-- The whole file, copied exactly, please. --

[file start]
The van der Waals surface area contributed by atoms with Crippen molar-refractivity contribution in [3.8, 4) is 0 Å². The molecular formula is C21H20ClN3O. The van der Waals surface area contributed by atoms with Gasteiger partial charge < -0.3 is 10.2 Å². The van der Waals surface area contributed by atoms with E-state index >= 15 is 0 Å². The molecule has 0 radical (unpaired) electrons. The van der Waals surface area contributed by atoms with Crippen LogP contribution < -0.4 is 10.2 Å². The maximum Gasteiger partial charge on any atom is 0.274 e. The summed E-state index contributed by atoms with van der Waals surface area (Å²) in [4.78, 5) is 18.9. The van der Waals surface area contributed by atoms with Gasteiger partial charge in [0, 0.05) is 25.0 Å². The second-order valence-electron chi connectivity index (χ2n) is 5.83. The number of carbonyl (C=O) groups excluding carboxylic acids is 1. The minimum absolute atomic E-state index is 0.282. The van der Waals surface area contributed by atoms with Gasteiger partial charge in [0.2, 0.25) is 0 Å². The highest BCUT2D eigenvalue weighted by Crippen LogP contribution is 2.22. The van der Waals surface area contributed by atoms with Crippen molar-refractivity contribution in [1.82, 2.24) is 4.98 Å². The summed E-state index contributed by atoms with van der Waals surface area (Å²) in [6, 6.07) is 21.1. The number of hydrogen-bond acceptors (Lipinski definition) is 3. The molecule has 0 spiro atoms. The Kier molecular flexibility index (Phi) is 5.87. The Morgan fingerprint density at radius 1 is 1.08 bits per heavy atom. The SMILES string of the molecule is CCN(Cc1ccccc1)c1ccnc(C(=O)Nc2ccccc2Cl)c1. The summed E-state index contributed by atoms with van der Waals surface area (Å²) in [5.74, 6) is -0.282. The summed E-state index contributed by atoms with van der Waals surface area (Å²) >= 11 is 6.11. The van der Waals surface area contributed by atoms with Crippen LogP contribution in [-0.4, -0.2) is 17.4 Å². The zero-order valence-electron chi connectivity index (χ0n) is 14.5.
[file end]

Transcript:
The van der Waals surface area contributed by atoms with Crippen molar-refractivity contribution in [3.8, 4) is 0 Å². The molecular formula is C21H20ClN3O. The van der Waals surface area contributed by atoms with Gasteiger partial charge < -0.3 is 10.2 Å². The van der Waals surface area contributed by atoms with E-state index >= 15 is 0 Å². The molecule has 0 radical (unpaired) electrons. The van der Waals surface area contributed by atoms with Crippen LogP contribution < -0.4 is 10.2 Å². The maximum Gasteiger partial charge on any atom is 0.274 e. The summed E-state index contributed by atoms with van der Waals surface area (Å²) in [4.78, 5) is 18.9. The van der Waals surface area contributed by atoms with Gasteiger partial charge in [0, 0.05) is 25.0 Å². The second-order valence-electron chi connectivity index (χ2n) is 5.83. The number of carbonyl (C=O) groups excluding carboxylic acids is 1. The minimum absolute atomic E-state index is 0.282. The van der Waals surface area contributed by atoms with Gasteiger partial charge in [0.2, 0.25) is 0 Å². The highest BCUT2D eigenvalue weighted by Crippen LogP contribution is 2.22. The van der Waals surface area contributed by atoms with Crippen molar-refractivity contribution in [1.82, 2.24) is 4.98 Å². The summed E-state index contributed by atoms with van der Waals surface area (Å²) in [6, 6.07) is 21.1. The number of hydrogen-bond acceptors (Lipinski definition) is 3. The molecule has 0 spiro atoms. The Kier molecular flexibility index (Phi) is 5.87. The Morgan fingerprint density at radius 1 is 1.08 bits per heavy atom. The SMILES string of the molecule is CCN(Cc1ccccc1)c1ccnc(C(=O)Nc2ccccc2Cl)c1. The summed E-state index contributed by atoms with van der Waals surface area (Å²) in [5.74, 6) is -0.282. The summed E-state index contributed by atoms with van der Waals surface area (Å²) >= 11 is 6.11. The van der Waals surface area contributed by atoms with Crippen LogP contribution in [-0.4, -0.2) is 17.4 Å². The zero-order valence-electron chi connectivity index (χ0n) is 14.5.